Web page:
Changing patterns in California's harvest labor force
AuthorsPhilip L. Martin
Authors AffiliationsPhilip L. Martin is Associate Professor students in the Department of Agricultural Economics, University of California, Davis; Harmon Kaslow is students students in the Department of Agricultural Economics, University of California, Davis; Danny Egan is students students in the Department of Agricultural Economics, University of California, Davis; Ted Consignado is students students in the Department of Agricultural Economics, University of California, Davis; Lindsay Deauville is students in the Department of Agricultural Economics, University of California, Davis.
Hilgardia 38(9):6-8. DOI:10.3733/ca.v038n09p6. September 1984.
Not available – first paragraph follows:
Between 1950 and 1980, the average number of farmworkers employed in California agriculture increased 3 percent, from 218,000 to 224,000, while the average employment of farmers and family workers declined 52 percent, from 132,000 to 64,000. Statewide statistics are not always reliable indicators of what has happened to the farm labor market in specific commodities, and the apparent stability of average farmworker employment obscures the dramatic changes that have occurred in particular commodities.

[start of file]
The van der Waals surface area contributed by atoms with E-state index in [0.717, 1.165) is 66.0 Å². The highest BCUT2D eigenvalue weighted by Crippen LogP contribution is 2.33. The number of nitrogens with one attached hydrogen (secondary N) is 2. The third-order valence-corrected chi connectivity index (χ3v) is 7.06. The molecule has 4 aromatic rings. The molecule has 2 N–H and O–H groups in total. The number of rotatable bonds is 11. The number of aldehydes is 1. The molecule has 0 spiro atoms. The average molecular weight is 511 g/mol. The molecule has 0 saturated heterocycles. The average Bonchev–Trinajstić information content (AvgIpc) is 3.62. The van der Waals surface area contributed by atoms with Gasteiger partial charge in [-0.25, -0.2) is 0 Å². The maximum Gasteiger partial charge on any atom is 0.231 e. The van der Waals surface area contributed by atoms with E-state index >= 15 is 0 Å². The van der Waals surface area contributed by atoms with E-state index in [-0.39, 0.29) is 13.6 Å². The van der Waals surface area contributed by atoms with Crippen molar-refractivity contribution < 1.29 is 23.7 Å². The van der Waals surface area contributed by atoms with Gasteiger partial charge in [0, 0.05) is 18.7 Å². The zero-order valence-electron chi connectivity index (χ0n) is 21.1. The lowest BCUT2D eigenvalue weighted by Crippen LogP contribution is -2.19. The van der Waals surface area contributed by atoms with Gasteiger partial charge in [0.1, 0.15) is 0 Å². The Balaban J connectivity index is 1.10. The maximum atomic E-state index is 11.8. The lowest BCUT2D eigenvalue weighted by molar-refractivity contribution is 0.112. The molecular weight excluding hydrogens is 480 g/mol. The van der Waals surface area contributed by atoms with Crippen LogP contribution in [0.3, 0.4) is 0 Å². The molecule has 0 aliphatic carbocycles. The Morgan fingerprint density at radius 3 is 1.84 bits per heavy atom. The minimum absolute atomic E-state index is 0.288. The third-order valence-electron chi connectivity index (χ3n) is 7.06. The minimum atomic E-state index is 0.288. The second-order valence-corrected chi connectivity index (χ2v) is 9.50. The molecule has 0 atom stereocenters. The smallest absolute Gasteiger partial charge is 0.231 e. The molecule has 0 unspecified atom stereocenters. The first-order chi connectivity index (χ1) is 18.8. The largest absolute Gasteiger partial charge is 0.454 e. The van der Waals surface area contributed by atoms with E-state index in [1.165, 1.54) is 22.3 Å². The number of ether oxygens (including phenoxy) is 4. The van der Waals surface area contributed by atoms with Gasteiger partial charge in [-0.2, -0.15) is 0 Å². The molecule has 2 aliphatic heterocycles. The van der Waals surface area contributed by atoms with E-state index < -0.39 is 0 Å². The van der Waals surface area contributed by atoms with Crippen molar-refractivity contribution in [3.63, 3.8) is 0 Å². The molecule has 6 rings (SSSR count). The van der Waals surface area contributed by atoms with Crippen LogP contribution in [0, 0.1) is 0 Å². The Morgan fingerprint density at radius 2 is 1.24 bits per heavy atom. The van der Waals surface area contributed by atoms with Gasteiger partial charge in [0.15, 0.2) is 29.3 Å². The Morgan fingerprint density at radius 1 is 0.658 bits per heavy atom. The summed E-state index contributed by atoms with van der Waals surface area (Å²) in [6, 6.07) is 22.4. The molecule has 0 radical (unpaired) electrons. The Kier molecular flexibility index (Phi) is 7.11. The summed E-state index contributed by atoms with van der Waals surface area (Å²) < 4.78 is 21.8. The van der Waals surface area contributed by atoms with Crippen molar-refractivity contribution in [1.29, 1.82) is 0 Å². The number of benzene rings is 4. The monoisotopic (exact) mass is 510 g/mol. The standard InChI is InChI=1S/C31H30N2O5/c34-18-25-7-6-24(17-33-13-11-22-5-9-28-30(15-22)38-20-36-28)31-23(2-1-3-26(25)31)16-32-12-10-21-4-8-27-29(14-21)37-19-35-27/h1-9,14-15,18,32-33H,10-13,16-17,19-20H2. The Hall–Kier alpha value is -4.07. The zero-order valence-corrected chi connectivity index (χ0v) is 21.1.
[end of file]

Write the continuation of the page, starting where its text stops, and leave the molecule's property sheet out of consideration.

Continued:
Also in this issue:The doctor of plant health
Sodium bicarbonate buffer in dairy cow rations
Desiccants for grapevines
Adaptability of tropical forages to California's Central Valley
3X milking: Its effects on production and profitability
Effect of vitamin B on vegetable transplants
Coping with the ‘leafminer crisis’
Beet armyworm pheromone trap
Aerial movements of mites in almonds: Implications for pest management
Efficacy of cotton defoliants
Why workers leave dairies
Improved sampling for spider mites on Imperial Valley cotton
Presence-absence sampling of citrus red mite on lemons
Quality of percolating waters: I. Properties of deep substrata materials in the west side of the San Joaquin Valley, California
Quality of percolating waters: II. A computer method for predicting salt concentrations in soils at variable moisture contents
Quality of percolating waters: III. The quality of waters percolating through stratified substrata, as predicted by computer analyses